Global Crop Diversity Trust
Global Crop Diversity Trust is an independent international organization which exists to ensure the conservation and availability of crop diversity for food security worldwide. It was established through a partnership between the United Nations Food and Agriculture Organization (FAO) and the Consultative Group on International Agricultural Research (CGIAR) acting through Bioversity International.
In 2006, the Trust entered into a Relationship Agreement with the Governing Body of the International Treaty on Plant Genetic Resources for Food and Agriculture. The Agreement recognizes the Trust as an "essential element" of the Treaty's funding strategy in regards to the ex situ conservation and availability of plant genetic resources for food and agriculture. It also confirms the autonomy of the Trust as a scientific organization in raising and disbursing funds.
The Trust is assembling an endowment (trust) fund, the income from which will be used to support the conservation of distinct and important crop diversity, in perpetuity, through existing institutions. Crop diversity is the biological foundation of agriculture, and is the raw material plant breeders and farmers use to adapt crop varieties to pests and diseases. In the future, this crop diversity will play a central role in helping agriculture adjust to climate change and adapt to water and energy constraints.
The Global Crop Diversity Trust has its offices at the Food and Agriculture Organization of the UN in Bonn, Germany. The executive board is chaired by Margaret Catley-Carlson (Canada), Chair of the Global Water Partnership, and the International Advisory Committee for Group Suez Lyonnaise des Eaux and the Vice chair was the late Wangari Maathai (Kenya), Nobel Peace Prize in 2004 for her contribution to sustainable development, democracy and peace. The Trust also has a Donors' Council, chaired by Peter Waddell-Wood (Australia). The organization has raised approximately $150 million. Main donors include: Australia, Canada, Germany, Ireland, Norway, Sweden, Switzerland, United Kingdom, U.S., and the Grains Research and Development Corporation (Australia). A number of developing countries have also provided support, including Ethiopia and India. And, contributions have been received from several private corporations and foundations.
Since its establishment the Trust has funded work in over 80 countries, and made its first grant for long-term conservation of a collection in late 2006. By 2011, the Trust has established in-perpetuity support (i.e. grants funded trough the Trust's endowment) for collections of 15 crops: rice, cassava, wheat, barley, faba bean, pearl millet, maize, forages, banana, aroids, grass pea, sorghum, yam and lentil.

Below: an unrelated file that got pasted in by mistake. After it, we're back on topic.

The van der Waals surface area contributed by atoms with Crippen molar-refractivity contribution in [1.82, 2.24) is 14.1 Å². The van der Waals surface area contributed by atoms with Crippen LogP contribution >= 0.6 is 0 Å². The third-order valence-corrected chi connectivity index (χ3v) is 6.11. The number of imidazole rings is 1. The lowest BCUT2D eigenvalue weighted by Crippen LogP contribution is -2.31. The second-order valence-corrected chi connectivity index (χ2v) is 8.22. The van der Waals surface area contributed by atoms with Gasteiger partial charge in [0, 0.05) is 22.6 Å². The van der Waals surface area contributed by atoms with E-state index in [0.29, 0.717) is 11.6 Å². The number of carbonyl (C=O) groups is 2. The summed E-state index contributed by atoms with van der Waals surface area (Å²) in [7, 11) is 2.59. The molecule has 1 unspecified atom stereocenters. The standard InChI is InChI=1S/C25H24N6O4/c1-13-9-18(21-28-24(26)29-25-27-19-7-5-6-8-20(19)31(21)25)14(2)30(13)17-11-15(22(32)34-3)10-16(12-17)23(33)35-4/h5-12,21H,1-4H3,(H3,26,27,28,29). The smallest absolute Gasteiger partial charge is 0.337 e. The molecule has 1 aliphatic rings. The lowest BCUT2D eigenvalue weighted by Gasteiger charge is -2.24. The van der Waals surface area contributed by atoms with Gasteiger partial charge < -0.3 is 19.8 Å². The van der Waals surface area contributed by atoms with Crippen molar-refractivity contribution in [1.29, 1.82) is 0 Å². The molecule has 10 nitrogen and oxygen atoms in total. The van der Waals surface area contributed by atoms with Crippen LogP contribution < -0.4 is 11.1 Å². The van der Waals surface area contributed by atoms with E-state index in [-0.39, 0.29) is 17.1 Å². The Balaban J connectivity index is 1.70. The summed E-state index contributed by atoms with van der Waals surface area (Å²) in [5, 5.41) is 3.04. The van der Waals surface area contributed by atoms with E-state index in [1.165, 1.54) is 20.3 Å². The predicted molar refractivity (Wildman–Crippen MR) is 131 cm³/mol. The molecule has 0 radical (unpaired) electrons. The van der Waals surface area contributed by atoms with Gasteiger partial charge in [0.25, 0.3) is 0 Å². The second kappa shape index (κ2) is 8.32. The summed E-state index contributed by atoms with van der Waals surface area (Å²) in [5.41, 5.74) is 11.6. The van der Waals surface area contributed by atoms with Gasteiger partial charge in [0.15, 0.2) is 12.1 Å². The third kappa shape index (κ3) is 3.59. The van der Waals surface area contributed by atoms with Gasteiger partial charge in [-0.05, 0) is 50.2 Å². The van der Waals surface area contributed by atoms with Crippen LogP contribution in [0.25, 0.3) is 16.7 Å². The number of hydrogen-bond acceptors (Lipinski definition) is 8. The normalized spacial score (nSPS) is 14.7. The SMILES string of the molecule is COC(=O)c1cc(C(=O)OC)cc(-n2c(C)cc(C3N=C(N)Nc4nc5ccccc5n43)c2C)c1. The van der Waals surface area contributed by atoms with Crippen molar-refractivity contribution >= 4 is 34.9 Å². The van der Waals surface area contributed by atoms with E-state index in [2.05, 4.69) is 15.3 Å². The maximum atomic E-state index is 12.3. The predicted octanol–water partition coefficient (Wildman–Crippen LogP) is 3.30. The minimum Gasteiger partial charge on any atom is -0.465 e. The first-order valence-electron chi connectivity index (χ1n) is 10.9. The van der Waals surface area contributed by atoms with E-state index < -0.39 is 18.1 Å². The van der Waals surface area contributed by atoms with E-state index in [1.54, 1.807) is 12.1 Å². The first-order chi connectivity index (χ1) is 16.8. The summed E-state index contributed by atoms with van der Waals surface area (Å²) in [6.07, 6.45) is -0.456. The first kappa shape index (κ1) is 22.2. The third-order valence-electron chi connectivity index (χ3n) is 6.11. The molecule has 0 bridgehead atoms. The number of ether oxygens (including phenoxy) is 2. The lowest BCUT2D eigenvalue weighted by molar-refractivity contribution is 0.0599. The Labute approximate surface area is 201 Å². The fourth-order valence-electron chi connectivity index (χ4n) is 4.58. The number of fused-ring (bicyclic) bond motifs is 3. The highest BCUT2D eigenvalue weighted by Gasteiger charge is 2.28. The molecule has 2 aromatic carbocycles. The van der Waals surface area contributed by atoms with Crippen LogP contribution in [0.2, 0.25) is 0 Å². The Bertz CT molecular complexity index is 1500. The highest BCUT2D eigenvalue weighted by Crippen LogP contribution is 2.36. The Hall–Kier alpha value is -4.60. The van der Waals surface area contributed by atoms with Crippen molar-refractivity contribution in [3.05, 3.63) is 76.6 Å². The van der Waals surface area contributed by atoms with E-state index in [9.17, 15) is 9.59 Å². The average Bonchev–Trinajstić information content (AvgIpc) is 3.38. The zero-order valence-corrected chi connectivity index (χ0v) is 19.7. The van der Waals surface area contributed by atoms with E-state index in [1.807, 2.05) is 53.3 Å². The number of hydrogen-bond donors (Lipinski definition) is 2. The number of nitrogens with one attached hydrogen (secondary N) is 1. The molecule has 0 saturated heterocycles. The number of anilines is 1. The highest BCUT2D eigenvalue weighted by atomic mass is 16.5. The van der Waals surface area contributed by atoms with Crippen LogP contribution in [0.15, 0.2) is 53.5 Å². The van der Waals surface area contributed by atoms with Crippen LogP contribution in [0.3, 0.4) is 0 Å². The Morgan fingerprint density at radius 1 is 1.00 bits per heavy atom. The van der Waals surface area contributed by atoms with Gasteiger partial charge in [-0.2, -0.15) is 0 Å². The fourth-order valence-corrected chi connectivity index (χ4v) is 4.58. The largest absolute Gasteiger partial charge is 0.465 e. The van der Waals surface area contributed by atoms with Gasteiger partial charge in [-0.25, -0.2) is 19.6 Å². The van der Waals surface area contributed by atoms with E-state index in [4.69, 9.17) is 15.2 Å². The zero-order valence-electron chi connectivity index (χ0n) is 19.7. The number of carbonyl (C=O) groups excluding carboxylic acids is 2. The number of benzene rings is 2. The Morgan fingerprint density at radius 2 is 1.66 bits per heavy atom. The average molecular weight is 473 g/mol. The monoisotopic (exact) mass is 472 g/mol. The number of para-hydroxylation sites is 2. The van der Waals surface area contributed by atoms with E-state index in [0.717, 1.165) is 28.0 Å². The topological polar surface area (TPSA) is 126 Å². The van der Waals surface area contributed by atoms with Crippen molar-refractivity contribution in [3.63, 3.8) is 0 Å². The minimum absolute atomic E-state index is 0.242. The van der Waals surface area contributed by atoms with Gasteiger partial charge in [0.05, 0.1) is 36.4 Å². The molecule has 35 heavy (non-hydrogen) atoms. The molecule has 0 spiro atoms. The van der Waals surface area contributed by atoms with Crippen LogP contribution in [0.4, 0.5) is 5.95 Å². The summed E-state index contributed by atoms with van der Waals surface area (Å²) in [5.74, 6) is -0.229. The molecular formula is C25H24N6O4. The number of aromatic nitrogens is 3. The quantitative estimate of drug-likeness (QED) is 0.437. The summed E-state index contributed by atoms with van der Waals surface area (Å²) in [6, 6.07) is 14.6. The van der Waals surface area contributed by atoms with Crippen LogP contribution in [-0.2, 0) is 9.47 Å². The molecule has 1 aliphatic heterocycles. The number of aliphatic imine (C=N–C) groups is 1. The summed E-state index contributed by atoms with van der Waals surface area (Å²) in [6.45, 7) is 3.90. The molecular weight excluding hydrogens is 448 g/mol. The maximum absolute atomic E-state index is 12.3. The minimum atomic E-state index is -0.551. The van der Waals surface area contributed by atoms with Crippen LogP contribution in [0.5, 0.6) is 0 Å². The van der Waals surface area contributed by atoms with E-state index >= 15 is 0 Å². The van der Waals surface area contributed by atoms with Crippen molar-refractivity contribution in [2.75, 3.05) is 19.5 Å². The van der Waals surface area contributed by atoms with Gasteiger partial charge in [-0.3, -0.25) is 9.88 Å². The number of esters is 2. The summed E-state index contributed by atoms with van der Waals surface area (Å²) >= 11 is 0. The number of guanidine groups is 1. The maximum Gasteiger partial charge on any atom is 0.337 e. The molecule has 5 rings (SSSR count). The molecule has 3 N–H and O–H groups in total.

In 2007, the Trust began a global initiative to rescue threatened, high-priority collections of crop diversity in developing countries and to support information systems to improve their conservation and availability. These efforts included providing support to developing countries and international agricultural research centers to deposit shipments of seed samples in the Svalbard Global Seed Vault for safety duplication purposes.
In 2010, the Trust launched a global 10-year program to find, gather, catalog and save the wild relatives of 22 major food crops. These wild species contain untapped diversity to help address future challenges to agriculture.
The Trust does not accept unsolicited applications for funding.
Svalbard Global Seed Vault 
The Trust is involved with the Government of Norway and the Nordic Gene Bank in the establishment of the Svalbard Global Seed Vault, a "fail-safe" facility located at Svalbard, Norway. This facility provides a safety back-up for existing genebank collections, which are vulnerable to war, civil strife, natural disasters and even to equipment failure and mismanagement. The Vault has also been touted as providing a means for restoring agriculture in the event of a global catastrophe of some sort. It is designed to hold 4 million samples of different varieties (in the form of seed) of agricultural crops.